My job allows me to visit a lot of Alaska on a yearly basis. I wanted to capture the trips in one location!

Brown bears, fishing, birding, OHMI! King Salmon and Bristol Bay, Alaska

Aug. 12-14, 2015

After invited to work with the Lake and Peninsula Borough School District I was thrilled to visit King Salmon, which is located in the infamous Bristol Bay, a quick 1 hour flight south from Anchorage. There is a little bit of everything “Alaska” in this region, though it is best known for 1, fishing and 2, brown bears though there are a lot of caribou, moose, wolves and little critters like fox, beaver and of course porcupine!  Tourists also come to the area for bird watching with over 150 different species that pass through this area.

Lake and Pen School District is about the size of West Virginia. The district represents the following communities, the population as of last census is listed after the site.

  1. Port Alsworth ( Tatalian school) 113
  2. Nondalton 205
  3. Newhalen 183
  4. Kokhanok 166
  5. Igiugig 56
  6. Levelock 57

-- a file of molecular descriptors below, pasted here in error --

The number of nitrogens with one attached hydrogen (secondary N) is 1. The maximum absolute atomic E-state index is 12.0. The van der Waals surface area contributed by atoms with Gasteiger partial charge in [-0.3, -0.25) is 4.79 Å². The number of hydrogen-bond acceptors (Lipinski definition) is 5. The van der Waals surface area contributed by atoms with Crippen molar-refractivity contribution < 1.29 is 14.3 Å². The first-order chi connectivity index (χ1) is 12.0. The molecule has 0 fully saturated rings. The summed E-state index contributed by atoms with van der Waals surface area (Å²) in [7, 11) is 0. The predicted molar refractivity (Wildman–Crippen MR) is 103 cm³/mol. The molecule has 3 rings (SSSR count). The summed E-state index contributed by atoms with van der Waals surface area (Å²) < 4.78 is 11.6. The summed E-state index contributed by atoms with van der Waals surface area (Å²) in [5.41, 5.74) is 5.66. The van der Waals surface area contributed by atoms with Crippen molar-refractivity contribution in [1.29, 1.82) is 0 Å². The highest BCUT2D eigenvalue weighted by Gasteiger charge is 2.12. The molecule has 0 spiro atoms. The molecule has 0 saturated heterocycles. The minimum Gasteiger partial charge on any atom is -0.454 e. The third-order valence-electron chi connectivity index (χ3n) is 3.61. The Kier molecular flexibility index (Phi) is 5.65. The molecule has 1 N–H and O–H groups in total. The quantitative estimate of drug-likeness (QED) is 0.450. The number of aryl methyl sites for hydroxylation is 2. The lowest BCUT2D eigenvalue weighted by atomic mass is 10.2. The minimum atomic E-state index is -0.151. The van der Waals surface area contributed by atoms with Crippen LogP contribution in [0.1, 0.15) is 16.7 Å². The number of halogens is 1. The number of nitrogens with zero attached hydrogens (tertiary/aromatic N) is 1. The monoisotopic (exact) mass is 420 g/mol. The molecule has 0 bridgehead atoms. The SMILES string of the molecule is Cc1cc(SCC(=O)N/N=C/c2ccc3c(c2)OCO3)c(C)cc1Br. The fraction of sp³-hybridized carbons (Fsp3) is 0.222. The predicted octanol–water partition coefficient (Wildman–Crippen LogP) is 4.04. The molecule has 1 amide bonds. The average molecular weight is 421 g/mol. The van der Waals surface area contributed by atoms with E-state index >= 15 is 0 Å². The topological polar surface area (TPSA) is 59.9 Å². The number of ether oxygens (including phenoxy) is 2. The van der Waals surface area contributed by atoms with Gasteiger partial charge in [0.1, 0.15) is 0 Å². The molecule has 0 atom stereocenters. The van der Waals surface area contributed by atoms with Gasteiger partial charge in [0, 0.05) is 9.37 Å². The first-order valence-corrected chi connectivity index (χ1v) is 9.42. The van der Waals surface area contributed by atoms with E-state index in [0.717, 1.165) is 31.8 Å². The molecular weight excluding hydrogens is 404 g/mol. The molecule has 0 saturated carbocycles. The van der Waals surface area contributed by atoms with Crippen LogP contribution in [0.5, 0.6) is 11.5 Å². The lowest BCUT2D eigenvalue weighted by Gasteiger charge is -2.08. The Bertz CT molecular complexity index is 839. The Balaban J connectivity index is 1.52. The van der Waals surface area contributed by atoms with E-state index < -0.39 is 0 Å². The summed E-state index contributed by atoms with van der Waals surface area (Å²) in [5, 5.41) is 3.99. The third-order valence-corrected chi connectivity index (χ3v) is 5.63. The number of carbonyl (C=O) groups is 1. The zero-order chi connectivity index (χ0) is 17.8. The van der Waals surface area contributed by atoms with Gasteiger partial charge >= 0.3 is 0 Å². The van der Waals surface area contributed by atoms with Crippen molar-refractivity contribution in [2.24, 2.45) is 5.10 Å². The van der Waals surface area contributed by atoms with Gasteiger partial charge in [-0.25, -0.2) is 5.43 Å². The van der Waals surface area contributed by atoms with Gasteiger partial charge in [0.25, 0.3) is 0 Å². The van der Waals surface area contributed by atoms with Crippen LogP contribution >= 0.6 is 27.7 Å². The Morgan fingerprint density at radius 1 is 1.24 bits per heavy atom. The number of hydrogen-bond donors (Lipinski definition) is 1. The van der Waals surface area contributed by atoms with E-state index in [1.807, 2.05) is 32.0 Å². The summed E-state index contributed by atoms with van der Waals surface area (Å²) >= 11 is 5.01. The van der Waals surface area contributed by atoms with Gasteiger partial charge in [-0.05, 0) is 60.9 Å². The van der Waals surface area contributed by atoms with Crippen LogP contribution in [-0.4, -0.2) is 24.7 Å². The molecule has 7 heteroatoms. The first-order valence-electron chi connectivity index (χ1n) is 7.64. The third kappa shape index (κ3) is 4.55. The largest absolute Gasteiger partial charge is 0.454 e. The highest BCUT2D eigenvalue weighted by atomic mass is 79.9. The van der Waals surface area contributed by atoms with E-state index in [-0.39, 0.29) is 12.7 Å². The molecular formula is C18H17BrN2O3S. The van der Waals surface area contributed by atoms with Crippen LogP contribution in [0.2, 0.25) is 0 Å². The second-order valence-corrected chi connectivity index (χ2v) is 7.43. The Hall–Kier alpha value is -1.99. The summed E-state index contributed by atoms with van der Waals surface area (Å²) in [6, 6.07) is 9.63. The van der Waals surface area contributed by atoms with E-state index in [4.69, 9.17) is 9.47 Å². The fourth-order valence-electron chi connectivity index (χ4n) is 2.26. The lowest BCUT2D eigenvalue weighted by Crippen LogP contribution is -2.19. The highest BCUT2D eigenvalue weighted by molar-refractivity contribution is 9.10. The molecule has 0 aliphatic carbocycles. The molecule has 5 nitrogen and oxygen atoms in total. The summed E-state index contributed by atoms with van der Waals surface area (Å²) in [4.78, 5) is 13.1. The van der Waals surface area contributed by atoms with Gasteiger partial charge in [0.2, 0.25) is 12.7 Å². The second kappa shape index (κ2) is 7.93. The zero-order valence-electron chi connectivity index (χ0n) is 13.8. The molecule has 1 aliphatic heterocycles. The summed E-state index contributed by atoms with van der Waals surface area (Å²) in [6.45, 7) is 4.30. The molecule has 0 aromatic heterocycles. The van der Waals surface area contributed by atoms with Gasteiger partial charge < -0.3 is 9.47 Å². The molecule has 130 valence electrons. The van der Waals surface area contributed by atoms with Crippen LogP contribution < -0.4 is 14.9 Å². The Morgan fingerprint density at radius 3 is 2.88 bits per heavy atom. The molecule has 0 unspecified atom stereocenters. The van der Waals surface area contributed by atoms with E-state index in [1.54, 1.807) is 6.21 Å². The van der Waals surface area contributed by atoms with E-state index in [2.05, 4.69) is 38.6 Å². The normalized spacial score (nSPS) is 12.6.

7. Egegik 76
  8. Pilot Point 76
  9. Port Heiden (Meshik School) 90
  10. Chignik Lagoon 103
  11. Chignik Lake 113
  12. Chignik Bay 92
  13. Perryville 110


Only 2 of these communities, Newhalen and Iliamna are connected by road, everyone else must fly or boat to other communities. Almost 80% of the population of this area are Alaska Native and the district office is in King Salmon.

Fishing: There are 3 main rivers, the Naknek, the Kvichak and the Alagnak which are all a fisherpersons dream. As the name of the area may give away, salmon is abundant in the region as are rainbow, dolly varden, and grayling. As I left the airport on Friday a.m.

I was one of the only NON fisherperson on the plane. Each of them was checking 100-200#’s of fish, and because of this, there was too much luggage for the plane. In the end the airline had to leave over 2000#’s of luggage in King Salmon that would be delivered at a later time.   Mine arrived home on Saturday!


seafood is a huge industry in the area


all these boats are on land currently, UNTIL the next big fishing season!